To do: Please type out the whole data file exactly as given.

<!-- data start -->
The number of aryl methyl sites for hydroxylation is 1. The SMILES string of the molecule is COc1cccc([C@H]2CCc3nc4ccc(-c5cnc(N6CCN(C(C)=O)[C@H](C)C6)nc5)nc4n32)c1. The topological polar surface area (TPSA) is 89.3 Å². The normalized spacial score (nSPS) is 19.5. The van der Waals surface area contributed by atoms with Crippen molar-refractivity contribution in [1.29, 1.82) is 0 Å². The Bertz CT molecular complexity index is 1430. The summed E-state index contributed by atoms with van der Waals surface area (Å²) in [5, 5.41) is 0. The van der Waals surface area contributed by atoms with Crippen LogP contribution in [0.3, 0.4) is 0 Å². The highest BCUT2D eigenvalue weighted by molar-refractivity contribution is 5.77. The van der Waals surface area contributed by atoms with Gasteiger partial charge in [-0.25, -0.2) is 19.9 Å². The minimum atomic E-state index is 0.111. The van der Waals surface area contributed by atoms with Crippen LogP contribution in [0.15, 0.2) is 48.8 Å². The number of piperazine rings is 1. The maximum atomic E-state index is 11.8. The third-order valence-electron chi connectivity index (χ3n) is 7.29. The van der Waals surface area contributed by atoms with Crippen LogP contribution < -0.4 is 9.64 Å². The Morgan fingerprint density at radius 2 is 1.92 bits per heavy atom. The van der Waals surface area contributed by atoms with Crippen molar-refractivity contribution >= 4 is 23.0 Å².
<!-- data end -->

The number of aryl methyl sites for hydroxylation is 1. The SMILES string of the molecule is COc1cccc([C@H]2CCc3nc4ccc(-c5cnc(N6CCN(C(C)=O)[C@H](C)C6)nc5)nc4n32)c1. The topological polar surface area (TPSA) is 89.3 Å². The normalized spacial score (nSPS) is 19.5. The van der Waals surface area contributed by atoms with Crippen molar-refractivity contribution in [1.29, 1.82) is 0 Å². The Bertz CT molecular complexity index is 1430. The summed E-state index contributed by atoms with van der Waals surface area (Å²) in [5, 5.41) is 0. The van der Waals surface area contributed by atoms with Crippen LogP contribution in [0.3, 0.4) is 0 Å². The highest BCUT2D eigenvalue weighted by molar-refractivity contribution is 5.77. The van der Waals surface area contributed by atoms with Gasteiger partial charge in [-0.25, -0.2) is 19.9 Å². The minimum atomic E-state index is 0.111. The van der Waals surface area contributed by atoms with Crippen LogP contribution in [0.15, 0.2) is 48.8 Å². The number of piperazine rings is 1. The maximum atomic E-state index is 11.8. The third-order valence-electron chi connectivity index (χ3n) is 7.29. The van der Waals surface area contributed by atoms with Crippen LogP contribution < -0.4 is 9.64 Å². The Morgan fingerprint density at radius 2 is 1.92 bits per heavy atom. The van der Waals surface area contributed by atoms with Crippen molar-refractivity contribution >= 4 is 23.0 Å².